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  1. Episode 5 in the SHAPS Podcast Series: Professor Peter McPhee

    Societies have always used statues and other monuments as ways of recognising power and eminence. In Australia, as in many other places, there is currently public debate over whether some statues should be removed, who should make the decision, and what should be the fate of the statues themselves. Should they be displayed with explanatory plaques, taken away to be preserved in museums or simply removed? Such debates are common in history. In this episode, Professor Peter McPhee surveys the wide range of objects destroyed during the French Revolution – from buildings and statues to books and paintings – but also the remarkable responses of revolutionary governments. It concludes with some reflections about the place of monumental statues and heritage sites in Australia.

    blogs.unimelb.edu.au/shaps-research/2020/07/06/disaster-change-5

  2. Race, Change and Time in the USA

    Americans are reaching back into history to try to understand why progress on racial equality has been so heartbreakingly slow. In this article, republished from Pursuit, Professor David …

    blogs.unimelb.edu.au/shaps-research/2020/07/03/race-change-and-time-in-the-usa

  3. Science Needs to Look Inward to Move Forward

    Robust science depends on encouraging and incentivising more open and transparent practices in research – now, metascientists are looking at what works and what doesn’t.In a …

    blogs.unimelb.edu.au/shaps-research/2020/06/30/science-needs-to-look-inward-to-move-forward

  4. National Archaeology Week 2020 Goes Online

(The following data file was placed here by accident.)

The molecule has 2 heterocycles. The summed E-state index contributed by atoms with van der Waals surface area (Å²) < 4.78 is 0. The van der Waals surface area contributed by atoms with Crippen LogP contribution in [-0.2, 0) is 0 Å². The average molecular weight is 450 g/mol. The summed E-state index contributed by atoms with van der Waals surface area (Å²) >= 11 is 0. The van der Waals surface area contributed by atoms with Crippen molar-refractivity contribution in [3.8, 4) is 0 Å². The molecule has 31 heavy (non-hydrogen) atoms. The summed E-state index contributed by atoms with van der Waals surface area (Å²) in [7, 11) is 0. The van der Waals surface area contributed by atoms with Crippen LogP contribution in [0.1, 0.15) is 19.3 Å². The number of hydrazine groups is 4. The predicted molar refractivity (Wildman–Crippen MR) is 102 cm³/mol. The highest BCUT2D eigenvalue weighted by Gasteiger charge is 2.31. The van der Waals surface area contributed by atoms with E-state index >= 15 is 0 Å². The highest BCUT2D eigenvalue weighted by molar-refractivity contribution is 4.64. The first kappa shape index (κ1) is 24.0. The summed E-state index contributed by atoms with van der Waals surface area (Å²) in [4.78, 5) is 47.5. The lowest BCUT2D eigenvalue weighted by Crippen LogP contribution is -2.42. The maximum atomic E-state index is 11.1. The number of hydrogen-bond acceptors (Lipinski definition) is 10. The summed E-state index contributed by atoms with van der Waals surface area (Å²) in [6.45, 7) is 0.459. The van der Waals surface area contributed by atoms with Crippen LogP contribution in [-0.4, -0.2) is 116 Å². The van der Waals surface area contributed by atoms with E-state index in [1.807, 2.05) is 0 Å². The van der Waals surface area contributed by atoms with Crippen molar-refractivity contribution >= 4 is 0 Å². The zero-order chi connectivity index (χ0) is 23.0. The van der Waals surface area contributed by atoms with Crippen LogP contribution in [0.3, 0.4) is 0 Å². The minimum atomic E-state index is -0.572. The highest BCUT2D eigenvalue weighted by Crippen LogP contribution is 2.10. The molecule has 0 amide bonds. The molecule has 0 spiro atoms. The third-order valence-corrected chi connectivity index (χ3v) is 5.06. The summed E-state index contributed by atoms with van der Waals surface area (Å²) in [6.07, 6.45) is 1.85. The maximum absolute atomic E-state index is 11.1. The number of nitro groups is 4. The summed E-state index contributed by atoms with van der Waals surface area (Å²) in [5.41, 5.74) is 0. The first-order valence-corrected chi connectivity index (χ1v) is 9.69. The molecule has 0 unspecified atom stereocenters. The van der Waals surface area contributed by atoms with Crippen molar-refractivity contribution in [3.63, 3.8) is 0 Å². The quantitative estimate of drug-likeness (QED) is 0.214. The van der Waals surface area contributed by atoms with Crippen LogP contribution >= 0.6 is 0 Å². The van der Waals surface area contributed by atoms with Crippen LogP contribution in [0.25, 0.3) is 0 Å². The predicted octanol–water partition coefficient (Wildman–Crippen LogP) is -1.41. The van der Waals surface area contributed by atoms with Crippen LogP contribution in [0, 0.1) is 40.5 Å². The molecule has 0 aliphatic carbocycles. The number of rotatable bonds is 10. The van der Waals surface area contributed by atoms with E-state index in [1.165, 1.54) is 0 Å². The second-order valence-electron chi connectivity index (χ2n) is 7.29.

Each year in the third week of May, Australia celebrates National Archaeology Week. This year, our postgraduate community took a leading role in taking National Archaeology …

    blogs.unimelb.edu.au/shaps-research/2020/06/29/national-archaeology-week-2020-goes-online

  5. A New Look at the History of Fascism

    For decades, third-year undergraduate History students at Melbourne have taken the subject Hitler’s Germany (HIST 30010). From Semester Two 2020, the subject will be expanded to …

    blogs.unimelb.edu.au/shaps-research/2020/06/22/a-new-look-at-the-history-of-fascism

  6. Episode 4 in the SHAPS Podcast Series: Professor Nathan Rosenstein

    The catastrophic defeat Hannibal inflicted on Rome at Cannae in 216 BCE forced the Republic to drastically change how it would fight the Second Punic War. …

    blogs.unimelb.edu.au/shaps-research/2020/06/15/disaster-change-4

  7. SHAPS in the Media (May 2020)

    This month’s digest of SHAPS research in the media offers a rich selection across a range of topics and genres, from podcasts on Bronze Age pandemics, …

    blogs.unimelb.edu.au/shaps-research/2020/06/12/shaps-in-the-media-may-2020

  8. Racial Justice, Memory & the Museum

    In December 2019, History PhD candidate Sam Watts travelled through the Deep South completing research for his thesis on racial politics in the Reconstruction-era urban Deep …

    blogs.unimelb.edu.au/shaps-research/2020/06/09/racial-justice-memory-the-museum

  9. New Books by SHAPS Staff and Recent Graduates

    The publication of a new book is an occasion that should rightly be celebrated with colleagues and friends. Since we can’t gather in person to launch …

    blogs.unimelb.edu.au/shaps-research/2020/06/05/new-books-by-shaps-staff-and-recent-graduates

  10. Mary Proctor: A Forgotten Populariser of Astronomy

    In a recent History & Philosophy of Science seminar, SHAPS Research Fellow Dr Martin Bush presented his work on British-American populariser of astronomy, Mary Proctor, and …

    blogs.unimelb.edu.au/shaps-research/2020/06/03/mary-proctor-a-forgotten-populariser-of-astronomy

Number of posts found: 180